Vijay carried a drawing book with him. Whenever the teacher was late to class or he had finished his lunch, he filled the thick pad with colour. He used coloured pencils that were a gift from his favourite aunt.
One evening, Vijay’s mother joined him at the desk. “Who is that? What a beautiful dress,” she praised. Vijay blushed. “Mom, this is you wearing a dress that I have designed.” His mother hugged him and asked, “Is this what you want to do when you grow up?” Vijay nodded. She had an idea.
The next day was Saturday. Vijay’s mother asked him to get ready. He looked up from his drawing book and asked, “Where are we going?” His mother said it would be a surprise. “Bring your drawing book with you,” she only said. Vijay laughed. He never left home without it.
One hour later, after a short walk which had become longer because they had stopped to chat with so many neighbours, they stood in front of the tailor’s shop. Vijay was confused. He never came to the tailor for his clothes. Even mother and father liked buying their clothes at a store in the mall.
Mother held his hand and they walked in. The tailor was a friendly old man who looked happy to see him. He patted Vijay’s head and asked him to sit next to him behind the huge table that had piles of cloth and a sewing machine on it. Mother stood next to them. “What kind of dress do you want for me, Viju?” She did not have to wait long for an answer. “This one is my favourite,” he said, opening a page of his precious drawing book.
The tailor put on his glasses. It was a long blue dress with little roses along the sleeves and neck. “Mother, you will look so nice,” Vijay said shyly. So the tailor was given measurements for the dress. He promised to make it exactly like the drawing. Vijay said thank you and left with his mother. He couldn’t wait to see his first design!
The rest of the weekend was boring. Vijay was too excited to draw anything new. He could not sit still. Mother told him to read a book. He tried but couldn’t. Finally, it was Monday. Vijay would get to see the dress after school. The tailor had called to say it was ready.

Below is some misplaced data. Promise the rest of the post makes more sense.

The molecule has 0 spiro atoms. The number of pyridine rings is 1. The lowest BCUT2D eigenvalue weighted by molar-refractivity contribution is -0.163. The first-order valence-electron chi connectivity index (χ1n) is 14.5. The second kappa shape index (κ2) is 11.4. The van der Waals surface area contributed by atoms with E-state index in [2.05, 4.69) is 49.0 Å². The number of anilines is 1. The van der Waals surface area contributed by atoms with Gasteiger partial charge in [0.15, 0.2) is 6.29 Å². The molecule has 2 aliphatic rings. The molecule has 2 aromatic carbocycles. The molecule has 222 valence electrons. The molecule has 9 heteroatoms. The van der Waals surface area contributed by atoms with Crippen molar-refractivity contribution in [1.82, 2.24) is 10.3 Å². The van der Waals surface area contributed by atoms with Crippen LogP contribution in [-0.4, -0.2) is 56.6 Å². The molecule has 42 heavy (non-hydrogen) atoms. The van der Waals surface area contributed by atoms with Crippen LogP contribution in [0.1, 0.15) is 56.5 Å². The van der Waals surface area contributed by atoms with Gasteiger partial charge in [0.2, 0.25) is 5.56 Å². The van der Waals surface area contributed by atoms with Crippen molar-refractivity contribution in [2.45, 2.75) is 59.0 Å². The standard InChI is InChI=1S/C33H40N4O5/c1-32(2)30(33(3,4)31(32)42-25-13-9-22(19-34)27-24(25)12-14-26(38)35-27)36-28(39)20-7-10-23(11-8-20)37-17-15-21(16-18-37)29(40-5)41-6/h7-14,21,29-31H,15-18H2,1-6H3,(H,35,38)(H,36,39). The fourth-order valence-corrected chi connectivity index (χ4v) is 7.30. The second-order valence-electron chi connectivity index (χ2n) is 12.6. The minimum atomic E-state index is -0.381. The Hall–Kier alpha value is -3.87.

The day passed by slowly. Vijay did not hear anything that the teachers said. He kept on looking at his watch. When the final bell rang at 3 o clock, he jumped up and ran to the gate. Mother was waiting.
When they reached the shop, the dress was on a hanger. Customers were staring at it. One of them asked the tailor, “Can you make me one like this, please?” The old man said yes and added, “Let me introduce you to the designer of this dress.” The women wondered if they had heard wrong. “Such a little designer!” They almost laughed.
The next day, Mother wore the dress to her friend’s house. Everybody wanted one! And the tailor had to hire another tailor to help him make so many of them. Vijay was famous.
First published in TeleKids (An ABP Group publication)
Dia was excited. Mrs. Das had just made an announcement. The school play festival was coming up and her class would be putting up Cinderella. “I will be Cinderella,” thought Dia. She knew that everybody found her beautiful.
Mrs. Das walked over to the blackboard. “Please raise your hand if you want to try out for the role of Cinderella,” she instructed. Dia looked around. The other girls knew that they didn’t stand a chance. Mrs. Das was always praising her. Whenever Dia dressed in pink, she would say, “You are looking like an angel, child. You’re so fair.”
Dia raised her hand. She knew there would be no competition. She would be Cinderella. Suddenly, she noticed something. Maya had raised her hand too. She looked nervous. Still, her hand was up high. Mrs. Das wrote their names on the board and asked the class to raise hands for the other parts. Dia did not hear anything. “How could Maya want to be Cinderella? She was so dark!”
The next day, Dia, Maya and their classmates, were supposed to act out the parts that they wanted. Three boys wanted to be Prince Charming. Raj got the part. When everybody clapped, he said, “I hope that ugly Maya isn’t Cinderella!”
Maya ran to the bathroom to cry. After she sobbed to her heart’s content, she made a decision and wiped her eyes, heading back to the classroom. Dia was at the centre. The whole class was clapping loudly.
“Maya, come say your lines,” the teacher called her. Maya looked down at her feet. She replied, “Ma’am, I don’t want to try out for this part. May I please try out for the evil stepmother’s role?”
Dia jumped up from her seat. “I’m Cinderella! I’m Cinderella!” Raj was happy too.So, Maya tried out for the stepmother’s part. All of her classmates voted for her. One of them said, “She’s the perfect evil stepmother because she’s so dark and mean looking.”